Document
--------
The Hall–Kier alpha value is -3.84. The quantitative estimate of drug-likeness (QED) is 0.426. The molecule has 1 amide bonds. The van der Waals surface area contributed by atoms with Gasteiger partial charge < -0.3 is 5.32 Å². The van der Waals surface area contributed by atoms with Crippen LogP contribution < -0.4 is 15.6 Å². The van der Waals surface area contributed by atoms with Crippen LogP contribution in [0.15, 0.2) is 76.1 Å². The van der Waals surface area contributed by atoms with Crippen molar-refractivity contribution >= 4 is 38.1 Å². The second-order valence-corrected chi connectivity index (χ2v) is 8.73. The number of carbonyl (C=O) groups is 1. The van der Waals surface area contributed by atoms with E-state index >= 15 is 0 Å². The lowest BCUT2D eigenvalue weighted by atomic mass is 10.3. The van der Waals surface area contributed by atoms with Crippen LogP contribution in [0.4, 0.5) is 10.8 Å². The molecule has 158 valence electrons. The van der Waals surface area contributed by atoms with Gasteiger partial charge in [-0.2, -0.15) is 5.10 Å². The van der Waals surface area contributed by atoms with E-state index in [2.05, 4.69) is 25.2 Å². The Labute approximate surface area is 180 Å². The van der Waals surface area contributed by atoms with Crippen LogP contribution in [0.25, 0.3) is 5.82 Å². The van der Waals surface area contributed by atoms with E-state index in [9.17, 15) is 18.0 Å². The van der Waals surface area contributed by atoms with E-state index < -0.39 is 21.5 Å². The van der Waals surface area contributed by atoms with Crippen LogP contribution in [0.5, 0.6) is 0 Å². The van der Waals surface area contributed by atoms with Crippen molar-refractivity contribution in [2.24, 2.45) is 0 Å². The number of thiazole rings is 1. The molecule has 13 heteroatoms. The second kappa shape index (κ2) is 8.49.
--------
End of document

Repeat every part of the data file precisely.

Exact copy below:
The Hall–Kier alpha value is -3.84. The quantitative estimate of drug-likeness (QED) is 0.426. The molecule has 1 amide bonds. The van der Waals surface area contributed by atoms with Gasteiger partial charge < -0.3 is 5.32 Å². The van der Waals surface area contributed by atoms with Crippen LogP contribution < -0.4 is 15.6 Å². The van der Waals surface area contributed by atoms with Crippen LogP contribution in [0.15, 0.2) is 76.1 Å². The van der Waals surface area contributed by atoms with Crippen molar-refractivity contribution >= 4 is 38.1 Å². The second-order valence-corrected chi connectivity index (χ2v) is 8.73. The number of carbonyl (C=O) groups is 1. The van der Waals surface area contributed by atoms with E-state index >= 15 is 0 Å². The lowest BCUT2D eigenvalue weighted by atomic mass is 10.3. The van der Waals surface area contributed by atoms with Crippen LogP contribution in [0.4, 0.5) is 10.8 Å². The molecule has 158 valence electrons. The van der Waals surface area contributed by atoms with Gasteiger partial charge in [-0.2, -0.15) is 5.10 Å². The van der Waals surface area contributed by atoms with E-state index in [2.05, 4.69) is 25.2 Å². The Labute approximate surface area is 180 Å². The van der Waals surface area contributed by atoms with Crippen LogP contribution in [0.25, 0.3) is 5.82 Å². The van der Waals surface area contributed by atoms with E-state index in [9.17, 15) is 18.0 Å². The van der Waals surface area contributed by atoms with E-state index < -0.39 is 21.5 Å². The van der Waals surface area contributed by atoms with Crippen LogP contribution in [0.5, 0.6) is 0 Å². The van der Waals surface area contributed by atoms with Crippen molar-refractivity contribution in [2.24, 2.45) is 0 Å². The number of thiazole rings is 1. The molecule has 13 heteroatoms. The second kappa shape index (κ2) is 8.49.